LOS ANGELES -- Left-hander Gio Gonzalez lost his pitch control in the sixth inning, and that ended up hurting the Nationals, who lost to the Dodgers, 2-0, at Dodger Stadium on Sunday afternoon.
The Nationals ended up getting swept in the three-game series, and are now on a four-game losing streak.
It was a game that saw outfielder Tyler Moore make his Major League debut and Bryce Harper make a great catch in center field, along with going 1-for-3 with walk. But that was overshadowed because of what happened to Gonzalez in the sixth.
Gonzalez was cruising in the first five innings, allowing two hits and striking out five hitters. However, he had trouble throwing strikes the following inning.
After getting Mark Ellis to pop up to shortstop Ian Desmond, Gonzalez walked the next three hitters -- Matt Kemp, Andre Ethier and Juan Uribe.
Manager Davey Johnson wasn't sure why Gonzalez lost his control that inning. The skipper speculated that Gonzalez may have had problems throwing the baseball after getting hit on his left forearm by a line drive off the bat of Justin Sellers an inning earlier.
"He had some discomfort in his left forearm. He got hit pretty good. You don't see that often, but I'm sure that bruise was a big part of it," Johnson said about the sixth inning. "It didn't have a lot swelling in it. He said he felt fine."
Gonzalez didn't make any excuses for his sixth-inning problems. He said he simply made bad pitches.
"I kind of put it in a way where I was beating myself there. I was trying to be too perfect -- to throw pitches too perfectly. It kind of got away from me," Gonzalez said.
After the walks, James Loney blooped a single to left-center field, scoring Kemp and Ethier. Gonzalez's consecutive scoreless-innings streak ended at 25 1/3, which set a Nationals record.
"I was just trying to get a ball to drive, at least to the outfield," Loney said. "I didn't hit it that hard, but the swing path felt good to the ball."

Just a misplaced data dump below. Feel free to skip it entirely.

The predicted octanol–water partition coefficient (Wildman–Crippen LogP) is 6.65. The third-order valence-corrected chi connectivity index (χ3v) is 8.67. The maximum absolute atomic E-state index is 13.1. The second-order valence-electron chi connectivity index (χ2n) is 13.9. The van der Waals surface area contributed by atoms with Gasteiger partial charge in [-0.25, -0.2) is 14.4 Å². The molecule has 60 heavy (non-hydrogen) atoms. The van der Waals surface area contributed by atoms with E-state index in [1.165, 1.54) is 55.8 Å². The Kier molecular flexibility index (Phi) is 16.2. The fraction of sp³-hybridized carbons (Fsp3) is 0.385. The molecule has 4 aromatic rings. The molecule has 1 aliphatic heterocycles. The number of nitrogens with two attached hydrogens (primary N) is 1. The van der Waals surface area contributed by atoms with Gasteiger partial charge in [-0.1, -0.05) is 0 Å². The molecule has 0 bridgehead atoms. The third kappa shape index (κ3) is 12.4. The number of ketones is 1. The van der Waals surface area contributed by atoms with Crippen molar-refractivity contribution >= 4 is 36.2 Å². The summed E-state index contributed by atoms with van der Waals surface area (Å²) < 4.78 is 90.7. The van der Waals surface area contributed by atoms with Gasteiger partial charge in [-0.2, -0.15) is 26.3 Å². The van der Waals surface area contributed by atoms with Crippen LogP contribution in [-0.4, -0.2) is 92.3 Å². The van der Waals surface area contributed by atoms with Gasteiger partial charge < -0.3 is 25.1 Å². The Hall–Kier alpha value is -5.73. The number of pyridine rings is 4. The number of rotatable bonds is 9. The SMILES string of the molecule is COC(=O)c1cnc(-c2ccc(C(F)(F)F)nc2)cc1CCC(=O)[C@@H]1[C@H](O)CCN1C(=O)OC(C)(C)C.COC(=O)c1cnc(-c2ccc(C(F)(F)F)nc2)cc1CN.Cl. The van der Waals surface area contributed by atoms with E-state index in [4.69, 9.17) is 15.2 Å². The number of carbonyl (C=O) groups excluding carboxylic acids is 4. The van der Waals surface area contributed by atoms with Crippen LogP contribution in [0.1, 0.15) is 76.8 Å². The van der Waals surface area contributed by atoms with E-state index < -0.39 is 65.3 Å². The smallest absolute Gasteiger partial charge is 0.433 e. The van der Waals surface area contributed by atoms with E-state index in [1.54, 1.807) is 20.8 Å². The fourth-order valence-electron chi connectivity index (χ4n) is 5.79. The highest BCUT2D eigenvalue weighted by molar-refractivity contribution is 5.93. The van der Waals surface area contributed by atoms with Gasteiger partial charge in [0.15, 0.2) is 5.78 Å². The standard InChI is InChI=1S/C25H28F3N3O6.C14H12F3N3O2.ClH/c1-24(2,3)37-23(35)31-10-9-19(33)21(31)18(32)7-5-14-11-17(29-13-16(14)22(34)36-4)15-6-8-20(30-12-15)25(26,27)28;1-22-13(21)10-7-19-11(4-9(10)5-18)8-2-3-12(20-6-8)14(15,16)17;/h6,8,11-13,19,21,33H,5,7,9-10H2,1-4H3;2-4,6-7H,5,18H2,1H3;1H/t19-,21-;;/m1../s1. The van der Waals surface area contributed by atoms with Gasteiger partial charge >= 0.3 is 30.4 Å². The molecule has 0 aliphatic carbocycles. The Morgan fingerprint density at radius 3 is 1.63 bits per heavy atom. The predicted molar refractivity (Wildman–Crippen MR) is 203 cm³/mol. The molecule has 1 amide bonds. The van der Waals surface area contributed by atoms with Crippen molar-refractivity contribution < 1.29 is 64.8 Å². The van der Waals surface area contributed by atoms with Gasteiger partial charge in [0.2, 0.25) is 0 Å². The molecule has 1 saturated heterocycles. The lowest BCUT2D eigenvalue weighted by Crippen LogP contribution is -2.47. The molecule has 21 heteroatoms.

It didn't seem to matter that Gonzalez broke the innings record.
"As soon as I gave up the hit, I wanted to settle back down and go after the hitters," Gonzalez said. "I kind of beat myself out of that game. I tried my best to give the team an opportunity to go out there and get us a win. I wish I could have kept that ball down.
"I was trying to find my slot again. Then again, they have a good lineup. It's heavy caution with some of the guys you face. It was just one pitch. One pitch made a difference. If I put the pitch down, it's a different ballgame. I left it up to a good hitter. He did his job and put it in play."
Dodgers left-hander Chris Capuano was too strong for the Nationals, allowing three hits in 6 2/3 innings. He also struck out nine batters. Washington had only one person in scoring position against Capuano, and that was in the fourth inning. Desmond led off with a double, but was left stranded at third base.
During the three-game series against Los Angeles, the Nationals scored five runs.
"They pitched us pretty tough the whole series," Johnson said. "We really didn't make a lot of adjustments. I guess the scouting report on us is to crowd us. We didn't get after them there. You have to tip your hat. They have a good pitching staff over here. We pitched good enough to win. It just wasn't good enough."
With the loss, the Nationals fell to 14-8 and are tied with the Braves for first place in the National East.
"It would have been nice to go home with a nice win, but that's the way baseball is," Gonzalez said. "The Dodgers are hot right now. They are swinging the bat. Their pitching is doing great. Hopefully, we can go back to Washington and we can change it up a little bit. Our next two teams are the Diamondbacks and Phillies. We'll see how that goes. Again, we'll try our best to continue to play Nationals baseball -- go out there and pitch, and go out there swinging."
Bill Ladson is a reporter for MLB.com and writes an MLBlog, All Nats All the time. He also could be found on Twitter @WashingNats. This story was not subject to the approval of Major League Baseball or its clubs.